Originally published in the magazine Anarcho-Syndicalist Review.

To read the first part of this article click on


[I]           MARX; ENGELS, 1971, p. 75, 72-73, 71, 72.

[ii]         PROUDHON, 2011, p. 378-379 (see also p. 273 and 279).

[iii]        BAKUNIN, Mikhail. Program and object of the secret revolutionary organization of the international brethren (1868). In: No Gods, No Masters: An Anthology of Anarchism. Daniel Guérin (ed.). Edinburgh/Oakland: AK Press, 2005, p. 182.

[iv]         PROUDHON, 2011, p. 407, 443-444.

[v]          BAKUNIN, 2005, p. 164.

[vi]         KENAFICK, KJ Michael Bakunin and Karl Marx. Melbourne: 1948, p. 212-213.

[vii]       MARX; ENGELS, 1971, p. 72.

[viii]      AVRICH, Paul. Anarchist Portraits. Princeton University Press, 1988; VINCENT, 1984, p. 232; “In reality,” the Marxist Paul Thomas admits, “the Commune owes very little to Marxism and much more, ironically, to the Proudhonians, who proved to be thorns in the side of the Marxists during the first four years of the International's existence. Cf. THOMAS, Paul. Karl Marx and the Anarchists. London: Routledge & Kegan Paul plc, 1985, p.194.

[ix]         BAKUNIN, Michael. Bakunin on Anarchism. Sam Dolgoff (ed.). Montreal: Black Rose Books, 1980, p. 263, 267.

[X]          KROPOTKIN, 2014, p. 453.

[xi]         KROPOTKIN, Peter. Words of a Rebel. Montreal: Black Rose Books, 1992, p. 74, 97, 93, 97.

[xii]       LEFRANCAIS, Gustave. Erude sur le mouvement communaliste a Paris in 1871. Neuchatel: Guillaume Fils, 1871, p. 171-172.

[xiii]      KROPOTKIN, 1992, 99.

[xiv]       BAKUNIN, 1980, p. 196.

[xv]        JOHNSON, 1996, p. 162-163. Contrast Bookchin's comment that the Communal Council was “widely ignored…once it was installed. The insurrection, the actual management of city affairs and finally the struggle against Versailles, was spearheaded mainly by the popular clubs, the neighborhood watch committees and the battalions of the National Guard. If the Paris Commune (the City Council) had survived, it is extremely questionable whether it could have avoided conflict with these loosely established street and militia formations”. BOOKCHIN, Murray. Post-Scarcity Anarchism. AK Press, 2004, p. 90.

[xvi]       KROPOTKIN, 2014, p. 578.

[xvii]     JOHNSON, 1996, p. 197-200.

[xviii]    KROPOTKIN, Peter. Modern Science and Anarchy. Edinburgh: AKPress, 2018, 227.

[xx]       The difference between the anarchist analysis of the evolution of the state and the metaphysical analysis of Marxism is discussed in this section H 3.7 of An Anarchist FAQ.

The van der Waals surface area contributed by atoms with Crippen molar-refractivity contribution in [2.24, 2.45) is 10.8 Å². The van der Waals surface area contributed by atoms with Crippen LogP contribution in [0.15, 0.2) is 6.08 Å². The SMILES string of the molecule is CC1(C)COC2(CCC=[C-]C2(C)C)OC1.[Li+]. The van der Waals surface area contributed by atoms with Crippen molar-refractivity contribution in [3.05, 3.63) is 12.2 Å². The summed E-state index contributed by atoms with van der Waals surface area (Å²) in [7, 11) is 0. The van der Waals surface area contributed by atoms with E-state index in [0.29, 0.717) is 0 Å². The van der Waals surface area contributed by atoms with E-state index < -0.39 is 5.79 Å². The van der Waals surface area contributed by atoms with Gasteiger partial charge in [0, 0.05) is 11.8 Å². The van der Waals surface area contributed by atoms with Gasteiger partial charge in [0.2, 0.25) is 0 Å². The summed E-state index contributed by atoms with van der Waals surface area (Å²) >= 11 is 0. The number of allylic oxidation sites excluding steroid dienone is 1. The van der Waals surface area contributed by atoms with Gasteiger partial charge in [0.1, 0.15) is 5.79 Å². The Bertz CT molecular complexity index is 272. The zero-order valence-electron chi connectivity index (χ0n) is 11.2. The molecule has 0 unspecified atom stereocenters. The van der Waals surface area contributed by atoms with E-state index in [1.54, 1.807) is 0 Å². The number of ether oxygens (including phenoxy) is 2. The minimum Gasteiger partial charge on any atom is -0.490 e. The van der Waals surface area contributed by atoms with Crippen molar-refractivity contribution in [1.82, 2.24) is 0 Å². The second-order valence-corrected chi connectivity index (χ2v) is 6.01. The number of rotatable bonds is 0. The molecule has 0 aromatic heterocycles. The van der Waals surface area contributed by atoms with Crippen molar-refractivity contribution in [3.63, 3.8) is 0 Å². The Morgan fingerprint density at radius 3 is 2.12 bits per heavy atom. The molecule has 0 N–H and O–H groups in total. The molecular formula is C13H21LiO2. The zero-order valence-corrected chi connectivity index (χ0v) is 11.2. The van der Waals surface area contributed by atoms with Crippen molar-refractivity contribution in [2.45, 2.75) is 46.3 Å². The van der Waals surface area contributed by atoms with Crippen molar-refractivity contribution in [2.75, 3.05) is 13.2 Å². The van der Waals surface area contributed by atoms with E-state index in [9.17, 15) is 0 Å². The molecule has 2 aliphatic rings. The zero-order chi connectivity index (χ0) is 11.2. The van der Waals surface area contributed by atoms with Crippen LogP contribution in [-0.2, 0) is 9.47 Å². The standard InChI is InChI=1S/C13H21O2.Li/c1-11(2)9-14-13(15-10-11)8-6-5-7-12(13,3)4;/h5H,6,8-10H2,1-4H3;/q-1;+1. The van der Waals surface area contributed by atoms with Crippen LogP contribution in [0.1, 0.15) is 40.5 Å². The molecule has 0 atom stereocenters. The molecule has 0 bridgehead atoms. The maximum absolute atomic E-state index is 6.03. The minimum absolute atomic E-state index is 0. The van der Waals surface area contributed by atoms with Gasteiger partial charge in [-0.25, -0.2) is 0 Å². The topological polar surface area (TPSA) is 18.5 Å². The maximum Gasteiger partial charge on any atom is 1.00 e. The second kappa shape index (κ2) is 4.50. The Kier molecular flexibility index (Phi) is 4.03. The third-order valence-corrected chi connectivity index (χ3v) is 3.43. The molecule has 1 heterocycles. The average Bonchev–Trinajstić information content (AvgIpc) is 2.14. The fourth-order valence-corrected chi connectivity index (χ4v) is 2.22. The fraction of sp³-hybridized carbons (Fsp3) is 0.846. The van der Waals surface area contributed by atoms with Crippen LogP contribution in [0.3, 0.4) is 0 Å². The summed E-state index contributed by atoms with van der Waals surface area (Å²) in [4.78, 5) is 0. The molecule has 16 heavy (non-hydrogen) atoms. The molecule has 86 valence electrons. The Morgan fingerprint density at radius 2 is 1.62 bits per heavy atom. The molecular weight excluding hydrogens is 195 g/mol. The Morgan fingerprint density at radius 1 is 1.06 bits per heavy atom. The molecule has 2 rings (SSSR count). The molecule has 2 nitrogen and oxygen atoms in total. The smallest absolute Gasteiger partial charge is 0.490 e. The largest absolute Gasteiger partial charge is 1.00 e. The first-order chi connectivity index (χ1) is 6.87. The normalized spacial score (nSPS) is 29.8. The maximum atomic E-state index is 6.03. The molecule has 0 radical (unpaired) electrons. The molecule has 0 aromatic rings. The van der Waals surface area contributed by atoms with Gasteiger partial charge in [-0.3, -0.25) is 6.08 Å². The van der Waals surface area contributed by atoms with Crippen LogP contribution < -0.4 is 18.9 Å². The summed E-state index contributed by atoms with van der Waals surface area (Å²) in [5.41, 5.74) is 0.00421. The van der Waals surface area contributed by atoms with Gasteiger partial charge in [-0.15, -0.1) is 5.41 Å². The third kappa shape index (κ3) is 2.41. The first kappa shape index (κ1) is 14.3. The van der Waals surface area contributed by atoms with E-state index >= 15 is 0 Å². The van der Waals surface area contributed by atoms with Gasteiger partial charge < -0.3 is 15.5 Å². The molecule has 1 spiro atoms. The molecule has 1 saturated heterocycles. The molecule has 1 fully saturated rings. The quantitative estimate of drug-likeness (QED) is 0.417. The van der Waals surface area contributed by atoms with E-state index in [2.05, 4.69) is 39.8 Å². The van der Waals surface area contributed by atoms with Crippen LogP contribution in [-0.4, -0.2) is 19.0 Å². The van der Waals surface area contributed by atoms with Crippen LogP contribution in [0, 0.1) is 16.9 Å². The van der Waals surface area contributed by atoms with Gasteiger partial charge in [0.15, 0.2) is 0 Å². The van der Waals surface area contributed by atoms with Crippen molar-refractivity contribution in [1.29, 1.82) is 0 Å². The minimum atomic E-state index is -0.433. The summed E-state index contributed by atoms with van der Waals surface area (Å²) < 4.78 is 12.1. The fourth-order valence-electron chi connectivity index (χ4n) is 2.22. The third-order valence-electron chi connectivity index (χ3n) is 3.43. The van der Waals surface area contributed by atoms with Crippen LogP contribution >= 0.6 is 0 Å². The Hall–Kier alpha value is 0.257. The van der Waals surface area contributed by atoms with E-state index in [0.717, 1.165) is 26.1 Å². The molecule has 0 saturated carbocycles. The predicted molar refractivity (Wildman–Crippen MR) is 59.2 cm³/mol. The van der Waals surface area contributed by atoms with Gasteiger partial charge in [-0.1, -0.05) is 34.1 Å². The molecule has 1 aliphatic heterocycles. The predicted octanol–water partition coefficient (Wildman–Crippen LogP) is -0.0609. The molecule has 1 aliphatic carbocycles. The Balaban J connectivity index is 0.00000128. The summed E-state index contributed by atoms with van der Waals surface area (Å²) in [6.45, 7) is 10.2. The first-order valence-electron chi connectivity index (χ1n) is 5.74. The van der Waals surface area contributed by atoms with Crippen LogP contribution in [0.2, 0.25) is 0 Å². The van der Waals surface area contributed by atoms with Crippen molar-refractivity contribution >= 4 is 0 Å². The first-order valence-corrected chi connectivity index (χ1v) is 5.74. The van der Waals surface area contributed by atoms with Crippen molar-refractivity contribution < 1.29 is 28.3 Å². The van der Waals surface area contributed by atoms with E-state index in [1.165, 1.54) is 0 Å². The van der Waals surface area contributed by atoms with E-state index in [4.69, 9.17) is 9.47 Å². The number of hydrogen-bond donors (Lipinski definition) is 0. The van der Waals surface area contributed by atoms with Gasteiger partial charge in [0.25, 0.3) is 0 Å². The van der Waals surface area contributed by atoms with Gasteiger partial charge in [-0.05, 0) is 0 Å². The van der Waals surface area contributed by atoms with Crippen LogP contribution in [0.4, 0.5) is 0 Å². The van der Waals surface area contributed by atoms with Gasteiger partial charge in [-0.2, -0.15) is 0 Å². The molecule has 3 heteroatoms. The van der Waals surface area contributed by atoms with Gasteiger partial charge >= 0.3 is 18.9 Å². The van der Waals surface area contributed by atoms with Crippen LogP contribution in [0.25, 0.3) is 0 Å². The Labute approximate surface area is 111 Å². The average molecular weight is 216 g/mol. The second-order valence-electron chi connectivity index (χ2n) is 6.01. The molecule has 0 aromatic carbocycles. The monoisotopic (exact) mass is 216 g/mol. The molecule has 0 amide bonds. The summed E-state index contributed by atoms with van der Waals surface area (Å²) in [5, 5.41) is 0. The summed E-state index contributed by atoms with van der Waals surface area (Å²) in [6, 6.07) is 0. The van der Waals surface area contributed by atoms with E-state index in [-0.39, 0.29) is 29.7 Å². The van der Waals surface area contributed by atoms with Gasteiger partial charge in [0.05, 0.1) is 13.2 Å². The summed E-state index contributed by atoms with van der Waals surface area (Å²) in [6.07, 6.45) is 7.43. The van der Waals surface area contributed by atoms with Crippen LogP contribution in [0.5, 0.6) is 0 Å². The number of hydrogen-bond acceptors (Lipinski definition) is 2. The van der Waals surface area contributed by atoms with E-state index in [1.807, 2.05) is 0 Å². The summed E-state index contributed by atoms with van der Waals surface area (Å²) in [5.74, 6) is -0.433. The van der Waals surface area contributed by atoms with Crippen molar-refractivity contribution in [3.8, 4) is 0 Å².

[xx]        KROPOTKIN, 2018, p. 164.

[xxx]       THORPE, Wayne. The Workers Themselves: Revolutionary Syndicalism and International Labor, 1913-1923. Dordrecht: Kluwer Academic Publishers, 1989, p. 6.

[xxiii]     LENIN, Vladimir. Collected Works 25: p. 435.

[xxiii]    PROUDHON, 2011, p. 755.

[xxv]     KROPOTKIN, 1992, p. 83.

[xxiv]      PROUDHON, 2011, p. 707, 711.

[xxv]     PROUDHON, 2011, p. 769.

[xxviii]   JOHNSON, 1996, p. 185-6.

[xxviii]  GOLDMAN, 1970, p. 45, 46, 40. See also section H. 6.2. from An Anarchist FAQ for further discussion.

[xxix]     FARBER, Samuel. Before Stalinism: The Rise and Fall of Soviet Democracy. Oxford: Polity Press, 1990, p. 73.

[xxx]      ROSENBERG, William G. Russian Labor and Bolshevik Power. The Workers Revolution in Russia: the view from below. D. Kaiser (ed.). Cambridge: Cambridge University Press, 1987, p. 116.

[xxxii]     ROSENBERG, William G. The Social Background to Tsektran: Party, State, and Society in the Russian Civil War. Diane P. Koenker, William G. Rosenberg and Ronald Grigor Suny (eds.). Indiana: Indiana University Press, 1989, p. 357.

[xxxi]   SCHULKIND (eds), 1972, p. 187.

[xxxii]  KROPOTKIN, 1992, p. 143.

[xxxv]   KROPOTKIN, Peter. The Great French Revolution. Montreal/New York: Black Rose Books, 1989, p. 349, 366.

[xxxiv]    KROPOTKIN, 2018, p. 366.

[xxxiv]   MARX, Karl; ENGELS, Friedrich. Marx-Engels Collected Works 23: p. 592.

[xxxviii] MARX, Karl; ENGELS, Friedrich. Marx-Engels Selected Writings, p. 256-257.

[xxxviii] MARX, Karl; ENGELS, Friedrich, 1971, p. 292.

[xxxix]   BAKUNIN, 1980, p. 206, 190.

[xl]         MARX, Karl; ENGELS, Friedrich. Marx-Engels Collected Works 22: p. 281, 277. It should be noted that Trotsky shared with Engels an aversion to binding mandates which obliged 'representatives' to actually represent the views of their constituents within the party, rather than their own views. TROTSKY, Leon. In Defense of Marxism. NewYork: Pathfinder, 1995, p. 80-81.

[xi]       The state is the most obvious example of this, but it is equally applicable within Leninist parties, where power is explicitly entrusted to a few leaders at the top of the party hierarchy.

[xliii]      LENIN, Vladimir. Collected Works 8: p. 474-475, 478, 480, 481. This seems to have been a common Bolshevik position at the time, with Stalin emphasizing in the same year that "action only from below" was "an anarchist principle, which, in fact, fundamentally contradicts socialist tactics". -democrats”. STALIN, Joseph. Collected Works 1: p. 149.

[xiii]     LENIN, Vladimir. Collected Works 26: p. 90, 19.

[xiv]     LENIN, Collected Works 42: p. 170.

[xlv]       TROTSKY, Leon. The Moralists and Sycophants: Their Morals and Ours. New York: Pathfinder, 1973, p. 59. Contrast this with your 1906 statement that "the dictatorship of the proletariat in no way means the dictatorship of the revolutionary organization over the proletariat." TROTSKY, Leon. Thirty-five Years After: 1871-1906. In: Leon Trotsky on the Paris Commune. NewYork: Pathfinder Press, 1970, p. 24.

[xlv]     BAKUNIN, Michael, 1973, p. 265.

[xlv]    REMINGTON, Thomas F. Building Socialism in Bolshevik Russia: Ideology and Industrial Organization 1917-1921. London: University of Pittsburgh Press, 1984, p. 38.

[xlviii]   LENIN, Vladimir. Collected Works 25: p. 431, 478.